A 40-year-old couple in Des Moines with two young children and income above $98,400 (the cutoff for subsidy eligibility in 2018) is paying at least $2,100/month for an ACA-compliant silver plan in 2018 (and at least $1,667/month for the cheapest bronze plan). Governor Reynolds is willing to let that family purchase a non-ACA-compliant Farm Bureau plan, which will undoubtedly be far less expensive than the ACA-compliant plans — but it will only be available if this family is healthy and willing to accept less-robust coverage. The governor was unwilling, however, to allow this family the option to purchase ACA-compliant small group coverage if one of the parents is self-employed.
We don’t yet know whether HHS will step in and challenge Virginia’s new law and the Virginia Bureau of Insurance’s enforcement of it. But in Iowa, the option is not being pursued.
2018 enrollment: 3% higher than 2017, but attrition has been significant
But the cost of cost-sharing reductions was added to silver plans in the exchange in Iowa for 2018, resulting in much larger premium subsidies (relative to the cost of non-silver plans) than people received in previous years. This may have made exchange coverage particularly attractive for some enrollees. For example, a 50-year-old in Des Moines who earns $28,000 in 2018 was able to get a bronze plan for as little as $1.28/month in 2018, thanks to a $742/month premium subsidy.
HHS estimated in 2016 that there were 41,000 people with individual market coverage in Iowa who would be eligible for premium subsidies if they switched to coverage in the exchange — at that point, those individuals had coverage outside the exchange. Some of them had ACA-compliant coverage purchased off-exchange, while others had grandmothered and grandfathered plans that were purchased prior to 2014. Heading into 2019, people have the option of purchasing a non-insurance plan via Wellmark’s partnership with Farm Bureau, although people who are eligible for premium subsidies in the exchange will be much better served by purchasing a real health insurance plan via the exchange.
Wellmark commits to rejoining Iowa’s exchange for 2019, and partnering with Farm Bureau to sell non-compliant plans outside the exchange
Wellmark joined the exchange in Iowa for 2017, after offering only off-exchange plans for the first three years of ACA implementation. But on April 3, 2017, the insurer announced that they would exit the ACA-compliant individual market (both on and off-exchange) at the end of 2017. Wellmark said that the planned exit would mean that roughly 21,400 people would need to secure new coverage for 2018.
All of Wellmark’s ACA-compliant individual market plans terminated on December 31, 2017. But just over a month later, in early February 2018, Wellmark issued a press release stating that they would offer ACA-compliant plans in the Iowa exchange for 2019, “assuming there aren’t any significant changes to the Affordable Care Act.” At that point, the only significant change that had been made to the ACA was the elimination of the individual mandate penalty, effective in 2019.
Wellmark noted that the repeal and replace dialog that dominated the federal government’s health policy discussions in 2017, resulting in significant uncertainty for insurers, “has dissipated just enough that we think we’re able to step back in and serve the market segment that we had historically been in and we want to be in.” This highlights the role that Congress and the Trump Administration had in the myriad insurer exits from the ACA-compliant market across the country at the end of 2017, many of which directly cited federal uncertainty as their primary reason for leaving the market.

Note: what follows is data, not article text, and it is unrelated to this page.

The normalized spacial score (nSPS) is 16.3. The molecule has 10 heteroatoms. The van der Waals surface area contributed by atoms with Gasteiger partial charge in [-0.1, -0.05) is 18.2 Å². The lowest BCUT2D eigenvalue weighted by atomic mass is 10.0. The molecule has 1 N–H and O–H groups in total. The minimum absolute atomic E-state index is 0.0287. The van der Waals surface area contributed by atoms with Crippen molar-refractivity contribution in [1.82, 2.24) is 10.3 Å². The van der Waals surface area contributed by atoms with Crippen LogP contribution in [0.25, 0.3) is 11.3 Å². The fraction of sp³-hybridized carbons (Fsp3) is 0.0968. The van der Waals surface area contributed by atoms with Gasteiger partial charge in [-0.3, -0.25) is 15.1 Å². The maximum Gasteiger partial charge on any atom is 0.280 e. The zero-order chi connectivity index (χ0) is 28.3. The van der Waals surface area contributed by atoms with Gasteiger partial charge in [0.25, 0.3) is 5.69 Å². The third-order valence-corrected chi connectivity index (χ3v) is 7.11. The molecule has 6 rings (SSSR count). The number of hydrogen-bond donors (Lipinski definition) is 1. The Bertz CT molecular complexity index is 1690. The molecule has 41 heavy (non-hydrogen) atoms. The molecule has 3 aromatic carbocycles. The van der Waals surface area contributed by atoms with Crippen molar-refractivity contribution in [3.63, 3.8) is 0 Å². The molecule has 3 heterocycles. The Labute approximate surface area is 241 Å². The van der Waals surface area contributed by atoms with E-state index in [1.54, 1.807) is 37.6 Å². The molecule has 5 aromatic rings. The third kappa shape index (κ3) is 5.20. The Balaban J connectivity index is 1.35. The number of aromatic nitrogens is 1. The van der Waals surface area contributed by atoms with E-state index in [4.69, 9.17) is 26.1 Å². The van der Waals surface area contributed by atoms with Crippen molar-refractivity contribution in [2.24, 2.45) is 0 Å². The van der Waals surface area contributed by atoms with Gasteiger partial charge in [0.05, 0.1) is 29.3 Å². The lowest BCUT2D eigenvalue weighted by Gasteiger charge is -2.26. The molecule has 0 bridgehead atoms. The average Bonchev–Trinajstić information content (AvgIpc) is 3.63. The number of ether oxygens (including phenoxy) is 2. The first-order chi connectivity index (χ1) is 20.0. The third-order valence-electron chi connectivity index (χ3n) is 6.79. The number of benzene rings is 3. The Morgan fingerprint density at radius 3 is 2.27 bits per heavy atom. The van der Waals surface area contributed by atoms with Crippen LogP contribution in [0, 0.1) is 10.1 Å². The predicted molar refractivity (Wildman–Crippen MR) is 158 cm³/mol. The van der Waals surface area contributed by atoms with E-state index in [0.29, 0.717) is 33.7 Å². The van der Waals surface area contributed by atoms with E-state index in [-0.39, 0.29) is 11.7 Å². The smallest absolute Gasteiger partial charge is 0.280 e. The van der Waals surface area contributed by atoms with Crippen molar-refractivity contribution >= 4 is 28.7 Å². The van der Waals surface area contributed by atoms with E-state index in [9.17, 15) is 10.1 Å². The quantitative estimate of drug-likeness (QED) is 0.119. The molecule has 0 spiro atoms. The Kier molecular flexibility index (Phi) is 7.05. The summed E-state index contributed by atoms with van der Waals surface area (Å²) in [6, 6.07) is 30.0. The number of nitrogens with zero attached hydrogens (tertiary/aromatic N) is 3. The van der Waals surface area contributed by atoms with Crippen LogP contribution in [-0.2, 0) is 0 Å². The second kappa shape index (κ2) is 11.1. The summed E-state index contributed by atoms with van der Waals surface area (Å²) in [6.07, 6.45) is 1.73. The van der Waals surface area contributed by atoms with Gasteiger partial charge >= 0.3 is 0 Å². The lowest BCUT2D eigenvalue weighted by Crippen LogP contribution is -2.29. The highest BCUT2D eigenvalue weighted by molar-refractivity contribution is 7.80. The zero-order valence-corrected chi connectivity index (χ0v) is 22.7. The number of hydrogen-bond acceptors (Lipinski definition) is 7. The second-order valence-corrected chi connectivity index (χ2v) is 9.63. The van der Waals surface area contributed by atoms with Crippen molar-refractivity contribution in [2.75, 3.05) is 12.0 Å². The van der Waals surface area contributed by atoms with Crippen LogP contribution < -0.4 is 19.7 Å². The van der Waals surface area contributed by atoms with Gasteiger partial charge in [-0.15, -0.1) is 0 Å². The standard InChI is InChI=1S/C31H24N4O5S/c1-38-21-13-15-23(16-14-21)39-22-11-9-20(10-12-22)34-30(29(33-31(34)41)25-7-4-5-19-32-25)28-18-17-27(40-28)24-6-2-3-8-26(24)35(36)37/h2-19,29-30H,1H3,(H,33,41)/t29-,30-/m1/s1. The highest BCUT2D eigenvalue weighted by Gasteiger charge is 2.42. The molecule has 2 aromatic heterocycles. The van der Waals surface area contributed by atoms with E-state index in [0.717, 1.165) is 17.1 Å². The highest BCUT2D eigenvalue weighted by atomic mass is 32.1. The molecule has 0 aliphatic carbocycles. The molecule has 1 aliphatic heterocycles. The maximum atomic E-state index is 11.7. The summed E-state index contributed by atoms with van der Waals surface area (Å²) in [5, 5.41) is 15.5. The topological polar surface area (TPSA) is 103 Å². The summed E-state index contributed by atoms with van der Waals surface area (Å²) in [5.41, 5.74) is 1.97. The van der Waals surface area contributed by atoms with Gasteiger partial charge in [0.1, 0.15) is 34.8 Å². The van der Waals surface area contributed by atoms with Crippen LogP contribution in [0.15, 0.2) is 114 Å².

Wellmark is offering exchange coverage statewide in Iowa in 2019. Their plans were only available in 40 of the state’s 99 counties, in 2017, with the carrier’s Mercy Health Network HMO (Wellmark Value Health Plan) the available exchange option in 36 of those counties.
Wellmark also noted that they would “explore offering additional options outside of the ACA for Iowans, if state and federal rules allow us to do so.” That’ was a nod to Iowa SF2329, which was ultimately enacted in 2018 and allowed Farm Bureau to partner with Wellmark to sell non-ACA-compliant plans outside the exchange in Iowa, much like the Farm Bureau plans that are sold in Tennessee.
When Wellmark announced their exit from the ACA-compliant market in 2017, the insurer noted that they had lost $90 million in that market over the previous three years. They explained that younger, healthy people have been slow to enroll, leaving an older, sicker pool of insureds — a situation that is not sustainable over the long term. Wellmark in Iowa also had a uniquely expensive enrollee, whose claims totaled $1 million per month (a teenager with severe hemophilia) and who accounted for a quarter of their total rate increase (across all members’ plans) in 2017.
1.64 million Wellmark members in the state were not impacted by the insurer’s exit from the ACA-compliant market at the end of 2017. This included people who had grandfathered and grandmothered individual market Wellmark plans (ie, people whose plans took effect prior to 2014). People with employer-sponsored plans (including ACA-compliant small business plans) and Medicare supplement plans were also not impacted.
Wellmark had previously announced in September 2016 (just before they began offering exchange plans for sale) that they would no longer offer Gold plans in the individual market, nor would they “promote” individual market PPOs. But they noted that people with existing off-exchange Bronze and Silver PPOs in Iowa would be able to keep those plans in 2017. The switch away from PPOs and towards HMOs and EPOs has been a nationwide trend over the last few years.